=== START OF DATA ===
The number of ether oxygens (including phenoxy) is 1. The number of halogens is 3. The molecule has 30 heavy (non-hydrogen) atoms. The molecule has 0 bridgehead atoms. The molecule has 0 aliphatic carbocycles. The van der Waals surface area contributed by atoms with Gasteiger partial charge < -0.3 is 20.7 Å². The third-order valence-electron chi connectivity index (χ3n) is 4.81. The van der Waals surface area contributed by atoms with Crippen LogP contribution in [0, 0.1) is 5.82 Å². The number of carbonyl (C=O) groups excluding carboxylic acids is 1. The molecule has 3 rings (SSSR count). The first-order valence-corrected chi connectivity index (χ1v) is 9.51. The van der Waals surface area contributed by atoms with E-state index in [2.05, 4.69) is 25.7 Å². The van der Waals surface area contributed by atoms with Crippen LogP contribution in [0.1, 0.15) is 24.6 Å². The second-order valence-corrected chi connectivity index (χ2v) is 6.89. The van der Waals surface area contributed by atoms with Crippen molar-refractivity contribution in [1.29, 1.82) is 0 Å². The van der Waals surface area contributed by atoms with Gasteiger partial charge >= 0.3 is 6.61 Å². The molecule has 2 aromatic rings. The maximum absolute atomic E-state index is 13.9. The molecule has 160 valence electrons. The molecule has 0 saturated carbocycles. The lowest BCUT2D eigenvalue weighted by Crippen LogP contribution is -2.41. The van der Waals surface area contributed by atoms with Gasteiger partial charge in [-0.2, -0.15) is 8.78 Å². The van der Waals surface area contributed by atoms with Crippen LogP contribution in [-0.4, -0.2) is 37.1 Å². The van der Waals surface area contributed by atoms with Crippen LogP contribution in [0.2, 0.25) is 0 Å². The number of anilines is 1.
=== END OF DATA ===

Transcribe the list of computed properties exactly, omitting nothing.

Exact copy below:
The number of ether oxygens (including phenoxy) is 1. The number of halogens is 3. The molecule has 30 heavy (non-hydrogen) atoms. The molecule has 0 bridgehead atoms. The molecule has 0 aliphatic carbocycles. The van der Waals surface area contributed by atoms with Gasteiger partial charge < -0.3 is 20.7 Å². The third-order valence-electron chi connectivity index (χ3n) is 4.81. The van der Waals surface area contributed by atoms with Crippen LogP contribution in [0, 0.1) is 5.82 Å². The number of carbonyl (C=O) groups excluding carboxylic acids is 1. The molecule has 3 rings (SSSR count). The first-order valence-corrected chi connectivity index (χ1v) is 9.51. The van der Waals surface area contributed by atoms with E-state index in [2.05, 4.69) is 25.7 Å². The van der Waals surface area contributed by atoms with Crippen LogP contribution in [0.1, 0.15) is 24.6 Å². The second-order valence-corrected chi connectivity index (χ2v) is 6.89. The van der Waals surface area contributed by atoms with Crippen molar-refractivity contribution in [1.29, 1.82) is 0 Å². The van der Waals surface area contributed by atoms with Gasteiger partial charge >= 0.3 is 6.61 Å². The molecule has 2 aromatic rings. The maximum absolute atomic E-state index is 13.9. The molecule has 160 valence electrons. The molecule has 0 saturated carbocycles. The lowest BCUT2D eigenvalue weighted by Crippen LogP contribution is -2.41. The van der Waals surface area contributed by atoms with Gasteiger partial charge in [-0.2, -0.15) is 8.78 Å². The van der Waals surface area contributed by atoms with Crippen LogP contribution in [-0.4, -0.2) is 37.1 Å². The van der Waals surface area contributed by atoms with Crippen LogP contribution in [0.2, 0.25) is 0 Å². The number of anilines is 1.